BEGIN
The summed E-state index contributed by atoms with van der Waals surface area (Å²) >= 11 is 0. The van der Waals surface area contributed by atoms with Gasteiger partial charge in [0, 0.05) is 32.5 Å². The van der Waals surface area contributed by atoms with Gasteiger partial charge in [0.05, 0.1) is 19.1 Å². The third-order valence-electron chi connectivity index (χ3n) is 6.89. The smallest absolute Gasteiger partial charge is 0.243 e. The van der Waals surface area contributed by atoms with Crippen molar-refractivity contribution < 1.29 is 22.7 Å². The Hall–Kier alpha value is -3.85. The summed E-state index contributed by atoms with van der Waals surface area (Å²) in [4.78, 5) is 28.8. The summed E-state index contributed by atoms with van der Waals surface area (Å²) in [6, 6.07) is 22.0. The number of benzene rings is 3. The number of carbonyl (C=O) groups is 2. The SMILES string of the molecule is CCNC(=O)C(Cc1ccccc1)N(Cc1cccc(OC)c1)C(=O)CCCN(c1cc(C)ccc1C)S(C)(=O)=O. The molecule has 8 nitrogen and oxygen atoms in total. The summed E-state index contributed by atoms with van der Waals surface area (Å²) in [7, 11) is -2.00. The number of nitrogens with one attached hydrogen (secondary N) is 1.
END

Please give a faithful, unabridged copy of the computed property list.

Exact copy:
The summed E-state index contributed by atoms with van der Waals surface area (Å²) >= 11 is 0. The van der Waals surface area contributed by atoms with Gasteiger partial charge in [0, 0.05) is 32.5 Å². The van der Waals surface area contributed by atoms with Gasteiger partial charge in [0.05, 0.1) is 19.1 Å². The third-order valence-electron chi connectivity index (χ3n) is 6.89. The smallest absolute Gasteiger partial charge is 0.243 e. The van der Waals surface area contributed by atoms with Crippen molar-refractivity contribution < 1.29 is 22.7 Å². The Hall–Kier alpha value is -3.85. The summed E-state index contributed by atoms with van der Waals surface area (Å²) in [4.78, 5) is 28.8. The summed E-state index contributed by atoms with van der Waals surface area (Å²) in [6, 6.07) is 22.0. The number of benzene rings is 3. The number of carbonyl (C=O) groups is 2. The SMILES string of the molecule is CCNC(=O)C(Cc1ccccc1)N(Cc1cccc(OC)c1)C(=O)CCCN(c1cc(C)ccc1C)S(C)(=O)=O. The molecule has 8 nitrogen and oxygen atoms in total. The summed E-state index contributed by atoms with van der Waals surface area (Å²) in [7, 11) is -2.00. The number of nitrogens with one attached hydrogen (secondary N) is 1.